Yankees: What To Expect From Jordan Montgomery

After recovering from Tommy John surgery, can lefty Jordan Montgomery contribute to the New York Yankees for the 2020 season?

When Yankee fans think back to the 2017 season, a name that doesn’t seem to come to mind very often as a key contributor is Jordan Montgomery. After sitting out most of the 2018 and 2019 seasons with Tommy John surgery (and a setback in June of last season), it’s easy to forget about Montgomery and how crucial he was to the Yankees in 2017, mainly because the Bombers just kept rolling along without him. But now, with Montgomery fully healthy, the Yanks anticipate big things from the towering lefty in 2020.

Montgomery’s 2017 Season

When looking back at Montgomery’s first and only full season in the bigs, his numbers are very, very solid. He pitched in 29 games (all of which were starts), 155.1 innings, struck out 144 batters and pitched to a 3.88 ERA. Of course, these numbers aren’t stellar, but when looking at an impact rookie from the 2017 season, Montgomery stands out, as these are numbers that could be built upon in later years.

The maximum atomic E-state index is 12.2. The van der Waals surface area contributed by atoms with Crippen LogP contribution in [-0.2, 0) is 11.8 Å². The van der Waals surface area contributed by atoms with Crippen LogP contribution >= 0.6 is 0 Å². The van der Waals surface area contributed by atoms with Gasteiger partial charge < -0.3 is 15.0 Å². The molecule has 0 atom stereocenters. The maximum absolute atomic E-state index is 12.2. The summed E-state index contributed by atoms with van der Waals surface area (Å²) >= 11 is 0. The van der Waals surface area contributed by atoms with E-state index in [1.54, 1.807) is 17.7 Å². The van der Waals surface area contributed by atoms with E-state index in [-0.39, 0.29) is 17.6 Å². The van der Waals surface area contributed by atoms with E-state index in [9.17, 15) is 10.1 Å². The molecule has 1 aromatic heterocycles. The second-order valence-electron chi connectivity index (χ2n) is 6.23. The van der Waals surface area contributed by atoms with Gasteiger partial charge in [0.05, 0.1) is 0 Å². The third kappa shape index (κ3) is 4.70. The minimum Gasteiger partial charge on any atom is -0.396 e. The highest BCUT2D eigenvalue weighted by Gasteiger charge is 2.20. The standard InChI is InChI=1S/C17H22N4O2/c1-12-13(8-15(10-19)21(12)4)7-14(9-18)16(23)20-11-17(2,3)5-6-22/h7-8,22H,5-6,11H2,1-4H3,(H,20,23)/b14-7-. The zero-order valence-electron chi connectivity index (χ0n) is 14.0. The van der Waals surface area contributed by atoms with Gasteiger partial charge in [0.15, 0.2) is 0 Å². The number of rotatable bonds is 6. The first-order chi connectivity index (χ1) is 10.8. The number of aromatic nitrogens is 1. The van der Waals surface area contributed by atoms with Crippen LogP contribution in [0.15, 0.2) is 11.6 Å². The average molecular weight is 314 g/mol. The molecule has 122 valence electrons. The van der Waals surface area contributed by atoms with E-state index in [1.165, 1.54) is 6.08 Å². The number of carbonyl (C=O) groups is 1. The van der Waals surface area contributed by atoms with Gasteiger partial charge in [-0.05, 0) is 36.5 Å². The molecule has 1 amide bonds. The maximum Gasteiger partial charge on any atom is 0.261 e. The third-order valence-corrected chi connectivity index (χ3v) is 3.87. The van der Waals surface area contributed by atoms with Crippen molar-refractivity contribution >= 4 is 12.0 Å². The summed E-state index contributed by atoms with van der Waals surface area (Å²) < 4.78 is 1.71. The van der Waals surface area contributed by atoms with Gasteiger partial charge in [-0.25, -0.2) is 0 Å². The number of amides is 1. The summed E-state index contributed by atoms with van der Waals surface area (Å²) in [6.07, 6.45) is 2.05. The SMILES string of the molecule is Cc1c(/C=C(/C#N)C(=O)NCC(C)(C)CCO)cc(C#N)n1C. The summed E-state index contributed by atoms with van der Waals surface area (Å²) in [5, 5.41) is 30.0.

The fact alone that Montgomery started 29 games should speak volumes alone to what the Yankees think about the lefty. 29 starts is a lot to make in a season in this day and age, and the fact that the Yankees were consistent in using him as frequently as they did show how highly they believe Montgomery can elevate his game.

What to Expect in 2020

Montgomery got off to a decent start in 2018, too. through six starts, Montgomery had a 3.62 ERA in 27.1 innings, striking out 23. Once he went down with Tommy John surgery, however, it took the young pitcher a while to return. He did come back in September of 2019, pitching to a 6.75 ERA in four innings.

However, Montgomery is healthy now and can fight for a spot in the Yankees’ rotation. As of now, the competition for the fifth starter spot boils down to J.A. Happ, Montgomery, and maybe Luis Cessa. With Domingo German suspended the first 63 games of 2020, this opens the door for someone to swoop in and claim the role of a back-end starter.

Although Cessa had a somewhat-competent season in 2019 and Happ is a proven veteran, I’d expect the fifth starter spot to go to Montgomery out of Spring training. Happ varied from competent to downright-bad in 2019 and there are even some rumors he might get dealt before pitchers and catchers report, so that loosens up the competition even more.

At the end of the day, Montgomery has the stuff to make an impact at the big-league level. The only question is whether or not he’s able to shake off the rust from his time off in 2018 and 2019. If he can do that, expect Montgomery to contribute a strong amount this season.

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